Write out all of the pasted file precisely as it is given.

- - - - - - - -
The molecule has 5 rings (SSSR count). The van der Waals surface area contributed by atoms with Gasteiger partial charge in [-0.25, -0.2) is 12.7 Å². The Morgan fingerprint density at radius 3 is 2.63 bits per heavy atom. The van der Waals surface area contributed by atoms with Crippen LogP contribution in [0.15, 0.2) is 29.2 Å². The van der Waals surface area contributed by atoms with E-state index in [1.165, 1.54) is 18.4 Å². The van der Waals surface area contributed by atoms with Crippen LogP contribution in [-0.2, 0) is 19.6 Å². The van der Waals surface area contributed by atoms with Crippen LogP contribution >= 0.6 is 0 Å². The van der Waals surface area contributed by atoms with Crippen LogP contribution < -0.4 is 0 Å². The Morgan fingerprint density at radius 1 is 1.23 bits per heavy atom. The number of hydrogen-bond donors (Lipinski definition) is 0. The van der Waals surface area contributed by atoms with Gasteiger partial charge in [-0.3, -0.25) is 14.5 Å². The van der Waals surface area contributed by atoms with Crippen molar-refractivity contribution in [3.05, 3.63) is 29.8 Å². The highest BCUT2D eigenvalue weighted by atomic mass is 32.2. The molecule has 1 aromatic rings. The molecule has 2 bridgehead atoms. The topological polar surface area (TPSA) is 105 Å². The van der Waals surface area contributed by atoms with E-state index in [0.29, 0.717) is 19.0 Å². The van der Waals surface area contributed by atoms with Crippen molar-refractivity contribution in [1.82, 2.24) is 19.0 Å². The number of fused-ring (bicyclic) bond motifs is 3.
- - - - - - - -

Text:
The molecule has 5 rings (SSSR count). The van der Waals surface area contributed by atoms with Gasteiger partial charge in [-0.25, -0.2) is 12.7 Å². The Morgan fingerprint density at radius 3 is 2.63 bits per heavy atom. The van der Waals surface area contributed by atoms with Crippen LogP contribution in [0.15, 0.2) is 29.2 Å². The van der Waals surface area contributed by atoms with E-state index in [1.165, 1.54) is 18.4 Å². The van der Waals surface area contributed by atoms with Crippen LogP contribution in [-0.2, 0) is 19.6 Å². The van der Waals surface area contributed by atoms with Crippen LogP contribution >= 0.6 is 0 Å². The van der Waals surface area contributed by atoms with Crippen LogP contribution < -0.4 is 0 Å². The Morgan fingerprint density at radius 1 is 1.23 bits per heavy atom. The number of hydrogen-bond donors (Lipinski definition) is 0. The van der Waals surface area contributed by atoms with Gasteiger partial charge in [-0.3, -0.25) is 14.5 Å². The van der Waals surface area contributed by atoms with Crippen molar-refractivity contribution in [3.05, 3.63) is 29.8 Å². The highest BCUT2D eigenvalue weighted by atomic mass is 32.2. The molecule has 1 aromatic rings. The molecule has 2 bridgehead atoms. The topological polar surface area (TPSA) is 105 Å². The van der Waals surface area contributed by atoms with E-state index in [0.29, 0.717) is 19.0 Å². The van der Waals surface area contributed by atoms with Crippen molar-refractivity contribution in [1.82, 2.24) is 19.0 Å². The number of fused-ring (bicyclic) bond motifs is 3.